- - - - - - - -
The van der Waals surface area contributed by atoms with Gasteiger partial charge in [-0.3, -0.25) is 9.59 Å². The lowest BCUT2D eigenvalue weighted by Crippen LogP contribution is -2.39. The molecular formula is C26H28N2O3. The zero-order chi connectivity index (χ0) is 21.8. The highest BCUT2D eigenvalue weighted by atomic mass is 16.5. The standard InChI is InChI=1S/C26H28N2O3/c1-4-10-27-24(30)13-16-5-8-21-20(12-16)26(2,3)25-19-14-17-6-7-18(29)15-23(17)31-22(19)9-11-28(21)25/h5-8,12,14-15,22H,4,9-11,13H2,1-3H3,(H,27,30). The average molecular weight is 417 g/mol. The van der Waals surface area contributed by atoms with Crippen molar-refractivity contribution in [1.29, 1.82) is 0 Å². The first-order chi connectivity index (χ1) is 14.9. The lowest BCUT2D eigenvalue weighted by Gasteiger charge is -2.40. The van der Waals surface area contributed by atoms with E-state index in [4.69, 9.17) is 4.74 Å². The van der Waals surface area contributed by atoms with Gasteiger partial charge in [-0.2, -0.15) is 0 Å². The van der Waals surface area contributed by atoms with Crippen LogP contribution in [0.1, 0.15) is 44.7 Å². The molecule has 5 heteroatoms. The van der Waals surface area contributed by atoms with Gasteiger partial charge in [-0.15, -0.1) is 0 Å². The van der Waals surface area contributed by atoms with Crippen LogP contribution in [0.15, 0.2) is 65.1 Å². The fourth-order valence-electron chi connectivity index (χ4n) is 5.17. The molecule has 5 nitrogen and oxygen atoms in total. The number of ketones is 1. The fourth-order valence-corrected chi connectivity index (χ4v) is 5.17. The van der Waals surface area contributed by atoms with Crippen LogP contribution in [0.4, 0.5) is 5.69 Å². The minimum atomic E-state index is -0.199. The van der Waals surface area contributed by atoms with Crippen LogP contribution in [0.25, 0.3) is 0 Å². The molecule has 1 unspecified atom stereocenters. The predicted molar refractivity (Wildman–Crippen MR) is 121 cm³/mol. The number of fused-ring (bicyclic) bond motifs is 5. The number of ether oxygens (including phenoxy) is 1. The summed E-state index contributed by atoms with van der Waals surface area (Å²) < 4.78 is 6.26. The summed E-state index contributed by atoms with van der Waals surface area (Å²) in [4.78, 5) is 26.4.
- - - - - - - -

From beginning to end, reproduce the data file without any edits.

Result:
The van der Waals surface area contributed by atoms with Gasteiger partial charge in [-0.3, -0.25) is 9.59 Å². The lowest BCUT2D eigenvalue weighted by Crippen LogP contribution is -2.39. The molecular formula is C26H28N2O3. The zero-order chi connectivity index (χ0) is 21.8. The highest BCUT2D eigenvalue weighted by atomic mass is 16.5. The standard InChI is InChI=1S/C26H28N2O3/c1-4-10-27-24(30)13-16-5-8-21-20(12-16)26(2,3)25-19-14-17-6-7-18(29)15-23(17)31-22(19)9-11-28(21)25/h5-8,12,14-15,22H,4,9-11,13H2,1-3H3,(H,27,30). The average molecular weight is 417 g/mol. The van der Waals surface area contributed by atoms with Crippen molar-refractivity contribution in [1.29, 1.82) is 0 Å². The first-order chi connectivity index (χ1) is 14.9. The lowest BCUT2D eigenvalue weighted by Gasteiger charge is -2.40. The van der Waals surface area contributed by atoms with E-state index in [4.69, 9.17) is 4.74 Å². The van der Waals surface area contributed by atoms with Gasteiger partial charge in [-0.2, -0.15) is 0 Å². The van der Waals surface area contributed by atoms with Crippen LogP contribution in [0.1, 0.15) is 44.7 Å². The molecule has 5 heteroatoms. The van der Waals surface area contributed by atoms with Gasteiger partial charge in [-0.15, -0.1) is 0 Å². The van der Waals surface area contributed by atoms with Crippen LogP contribution in [0.15, 0.2) is 65.1 Å². The fourth-order valence-electron chi connectivity index (χ4n) is 5.17. The molecule has 5 nitrogen and oxygen atoms in total. The number of ketones is 1. The fourth-order valence-corrected chi connectivity index (χ4v) is 5.17. The van der Waals surface area contributed by atoms with Crippen LogP contribution in [0.4, 0.5) is 5.69 Å². The minimum atomic E-state index is -0.199. The van der Waals surface area contributed by atoms with Crippen LogP contribution in [0.25, 0.3) is 0 Å². The molecule has 1 unspecified atom stereocenters. The predicted molar refractivity (Wildman–Crippen MR) is 121 cm³/mol. The number of fused-ring (bicyclic) bond motifs is 5. The number of ether oxygens (including phenoxy) is 1. The summed E-state index contributed by atoms with van der Waals surface area (Å²) < 4.78 is 6.26. The summed E-state index contributed by atoms with van der Waals surface area (Å²) in [4.78, 5) is 26.4.